Movie News & Reviews

Billy Corben’s irreverent ‘Screwball’ is a story of Sunshine State chicanery

Blake McCall as Alex Rodriguez at the plate in a scene from ‘Screwball.
Blake McCall as Alex Rodriguez at the plate in a scene from ‘Screwball.

A longer version of this review originally appeared in as part of the Miami Film Festival coverage.

In “Screwball,” director Billy Corben’s irreverent dissection of the Biogenesis baseball doping scandal, too much is just enough. The film assaults the senses with extra helpings of talking-head interviews, oodles of information and a wall-to-wall soundtrack. To top it off, this documentary features dramatic reenactments, and not the A&E kind of reenactment, either. Here, all the roles are played by kids lip syncing the first-person accounts.

“Screwball” hits the ground running by introducing its star player: medical field entrepreneur Tony Bosch, who opened Biogenesis of America near the University of Miami campus in Coral Gables. The health clinic specialized in weight loss and anti-aging treatments, but what really got the Benjamins rolling in during the early 2010s was an influx of Major League Baseball players, including at one point former New York Yankee Alex Rodriguez (Blake McCall), who used Bosch’s sneaky cocktail of human growth hormone. “Take it in micro doses,” he advises his new clients, “and you’ll pass every drug test.”

Things spiral out of control in both expected and surprising ways, as Fischer enters the picture, first as an asset to Biogenesis, then as a thorn in its path. Corben navigates the hairpin turns like a pro. He weaves a tangled web and then unpacks it in a way that even a sports-averse viewer (like yours truly) can follow the thread. The results give you a giddy high.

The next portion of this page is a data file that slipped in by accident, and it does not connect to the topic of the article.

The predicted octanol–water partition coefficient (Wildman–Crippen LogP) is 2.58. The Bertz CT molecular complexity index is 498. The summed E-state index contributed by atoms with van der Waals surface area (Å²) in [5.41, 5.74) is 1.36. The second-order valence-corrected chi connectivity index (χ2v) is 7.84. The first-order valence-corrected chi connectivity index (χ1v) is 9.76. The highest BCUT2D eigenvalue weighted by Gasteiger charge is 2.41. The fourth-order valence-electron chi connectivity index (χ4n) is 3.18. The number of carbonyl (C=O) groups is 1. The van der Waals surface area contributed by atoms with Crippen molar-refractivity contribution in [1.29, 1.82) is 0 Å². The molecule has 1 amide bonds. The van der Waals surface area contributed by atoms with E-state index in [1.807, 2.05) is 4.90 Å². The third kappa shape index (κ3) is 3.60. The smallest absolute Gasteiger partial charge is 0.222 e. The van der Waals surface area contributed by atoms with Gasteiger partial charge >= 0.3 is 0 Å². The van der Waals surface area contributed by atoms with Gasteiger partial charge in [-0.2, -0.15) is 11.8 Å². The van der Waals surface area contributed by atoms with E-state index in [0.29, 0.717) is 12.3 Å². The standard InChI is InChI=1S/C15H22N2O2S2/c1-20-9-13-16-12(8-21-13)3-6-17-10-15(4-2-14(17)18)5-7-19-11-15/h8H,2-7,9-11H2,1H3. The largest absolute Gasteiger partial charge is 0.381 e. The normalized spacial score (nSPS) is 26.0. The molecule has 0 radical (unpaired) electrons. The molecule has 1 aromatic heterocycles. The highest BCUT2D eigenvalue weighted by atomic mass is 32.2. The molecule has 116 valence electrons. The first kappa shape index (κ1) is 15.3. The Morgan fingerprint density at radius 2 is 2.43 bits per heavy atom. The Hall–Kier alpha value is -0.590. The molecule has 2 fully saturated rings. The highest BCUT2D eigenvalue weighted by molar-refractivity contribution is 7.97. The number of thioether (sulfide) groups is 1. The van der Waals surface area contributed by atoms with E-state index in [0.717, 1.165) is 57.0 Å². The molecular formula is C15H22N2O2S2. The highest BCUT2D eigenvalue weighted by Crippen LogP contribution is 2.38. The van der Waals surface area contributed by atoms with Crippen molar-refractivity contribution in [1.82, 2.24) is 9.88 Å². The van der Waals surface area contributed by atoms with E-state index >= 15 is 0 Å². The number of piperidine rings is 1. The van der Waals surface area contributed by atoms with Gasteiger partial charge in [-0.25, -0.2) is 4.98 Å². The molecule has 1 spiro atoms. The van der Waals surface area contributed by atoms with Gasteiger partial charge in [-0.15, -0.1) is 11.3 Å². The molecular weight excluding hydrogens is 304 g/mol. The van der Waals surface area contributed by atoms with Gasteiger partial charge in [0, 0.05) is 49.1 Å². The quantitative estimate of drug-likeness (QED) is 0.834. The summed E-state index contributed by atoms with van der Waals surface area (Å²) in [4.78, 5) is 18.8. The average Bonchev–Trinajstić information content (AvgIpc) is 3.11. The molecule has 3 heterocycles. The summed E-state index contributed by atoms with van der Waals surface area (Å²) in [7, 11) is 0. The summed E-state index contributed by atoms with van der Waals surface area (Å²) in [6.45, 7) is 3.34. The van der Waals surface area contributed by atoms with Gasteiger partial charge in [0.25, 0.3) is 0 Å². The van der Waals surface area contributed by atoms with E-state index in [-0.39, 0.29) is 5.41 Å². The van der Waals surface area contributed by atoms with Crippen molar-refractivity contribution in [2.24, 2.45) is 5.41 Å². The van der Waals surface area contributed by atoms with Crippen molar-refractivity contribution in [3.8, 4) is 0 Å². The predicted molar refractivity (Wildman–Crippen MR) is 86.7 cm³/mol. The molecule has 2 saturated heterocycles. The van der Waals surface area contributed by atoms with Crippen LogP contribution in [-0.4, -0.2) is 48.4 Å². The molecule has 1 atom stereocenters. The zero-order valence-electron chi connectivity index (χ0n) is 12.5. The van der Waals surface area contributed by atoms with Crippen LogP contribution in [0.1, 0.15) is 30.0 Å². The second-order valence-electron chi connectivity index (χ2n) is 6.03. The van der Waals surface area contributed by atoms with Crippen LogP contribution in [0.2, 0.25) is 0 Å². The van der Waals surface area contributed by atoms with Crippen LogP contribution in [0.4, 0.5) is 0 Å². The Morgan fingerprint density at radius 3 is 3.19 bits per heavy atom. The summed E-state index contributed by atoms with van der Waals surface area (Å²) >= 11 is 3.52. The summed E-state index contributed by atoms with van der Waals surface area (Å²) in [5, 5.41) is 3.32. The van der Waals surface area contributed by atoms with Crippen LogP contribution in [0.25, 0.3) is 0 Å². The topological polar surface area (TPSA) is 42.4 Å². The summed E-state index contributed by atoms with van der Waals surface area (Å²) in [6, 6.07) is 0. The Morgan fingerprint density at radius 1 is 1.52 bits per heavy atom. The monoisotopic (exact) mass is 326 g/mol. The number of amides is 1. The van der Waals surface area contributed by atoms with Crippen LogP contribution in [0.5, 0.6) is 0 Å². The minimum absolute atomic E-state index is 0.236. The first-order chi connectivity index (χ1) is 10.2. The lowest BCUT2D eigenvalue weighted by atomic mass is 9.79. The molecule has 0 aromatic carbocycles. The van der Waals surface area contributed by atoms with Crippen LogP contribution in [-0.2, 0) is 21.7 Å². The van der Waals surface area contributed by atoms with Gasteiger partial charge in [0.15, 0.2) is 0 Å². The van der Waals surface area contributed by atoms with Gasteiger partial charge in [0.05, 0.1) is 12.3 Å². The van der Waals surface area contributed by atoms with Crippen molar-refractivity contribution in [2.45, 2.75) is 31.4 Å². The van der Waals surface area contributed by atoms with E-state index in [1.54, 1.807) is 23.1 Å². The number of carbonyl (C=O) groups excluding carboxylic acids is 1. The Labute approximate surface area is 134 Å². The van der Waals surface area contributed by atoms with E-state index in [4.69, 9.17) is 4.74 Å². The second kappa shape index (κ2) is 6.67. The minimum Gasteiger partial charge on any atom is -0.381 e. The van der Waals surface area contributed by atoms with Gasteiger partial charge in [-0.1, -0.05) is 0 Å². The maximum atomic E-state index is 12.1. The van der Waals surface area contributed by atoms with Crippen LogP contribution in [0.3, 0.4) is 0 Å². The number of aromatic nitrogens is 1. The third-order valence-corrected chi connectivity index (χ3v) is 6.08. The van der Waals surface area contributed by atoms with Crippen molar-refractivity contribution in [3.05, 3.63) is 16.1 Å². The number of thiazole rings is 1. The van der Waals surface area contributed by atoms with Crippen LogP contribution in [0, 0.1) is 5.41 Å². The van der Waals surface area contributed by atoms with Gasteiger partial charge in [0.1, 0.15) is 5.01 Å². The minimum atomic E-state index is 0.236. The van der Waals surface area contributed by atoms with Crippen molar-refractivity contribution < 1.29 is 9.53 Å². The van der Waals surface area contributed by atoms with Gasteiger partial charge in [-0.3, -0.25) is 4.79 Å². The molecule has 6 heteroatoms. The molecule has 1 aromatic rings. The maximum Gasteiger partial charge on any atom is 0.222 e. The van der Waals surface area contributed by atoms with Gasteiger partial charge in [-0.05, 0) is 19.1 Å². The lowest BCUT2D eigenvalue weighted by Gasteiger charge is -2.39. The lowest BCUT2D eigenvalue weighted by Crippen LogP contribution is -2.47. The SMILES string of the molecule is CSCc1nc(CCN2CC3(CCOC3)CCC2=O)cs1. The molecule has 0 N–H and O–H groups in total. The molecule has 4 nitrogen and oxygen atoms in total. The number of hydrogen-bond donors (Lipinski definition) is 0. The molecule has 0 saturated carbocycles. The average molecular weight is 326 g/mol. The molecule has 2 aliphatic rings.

An MLB arbitration meeting - SCREWBALL - Courtesy of Greenwich Entertainment.png
An MLB arbitration meeting in a scene from ‘Screwball.’

The pint-sized cast in grown-up dress-up adds an absurdist dimension to Corben’s hopped-up storytelling. Kudos to the casting agent who selected McCall. He’s not just a dead ringer for A-Rod; he captures the athlete’s narcissistic aloofness with pitch-perfect precision.

As always, Corben’s most valuable gift is his ability to rope in the very people who would be the least likely to sit in front of the camera and confess their shady misdeeds. He gets these people to spill the beans, knowing it will make them susceptible to being the butt of the joke. As conflicting accounts pile up, the “Rashomon”-like cacophony forms a tapestry of resentment and entitlement that lays bare the consequences of these scoundrels’ ill-advised behavior yet also finds poignancy in their stories and even generates empathy for them.

Corben might have corporate sports in general, and the MLB suits in particular, in his cross-hairs, but his ultimate target goes beyond this world. There’s a disdain for toxic privilege, be it pertaining to class, national origin or the hand that life gives you, that propels this story, which is based on a 2013 report in the Miami New Times by Tim Elfrink. “Screwball” is a tasty portrait of Sunshine State chicanery that’s refreshingly unpretentious and fearless. The balls on this movie have nothing to do with those pitched in a diamond.

In Miami-Dade: O Cinema Miami Beach, Tower.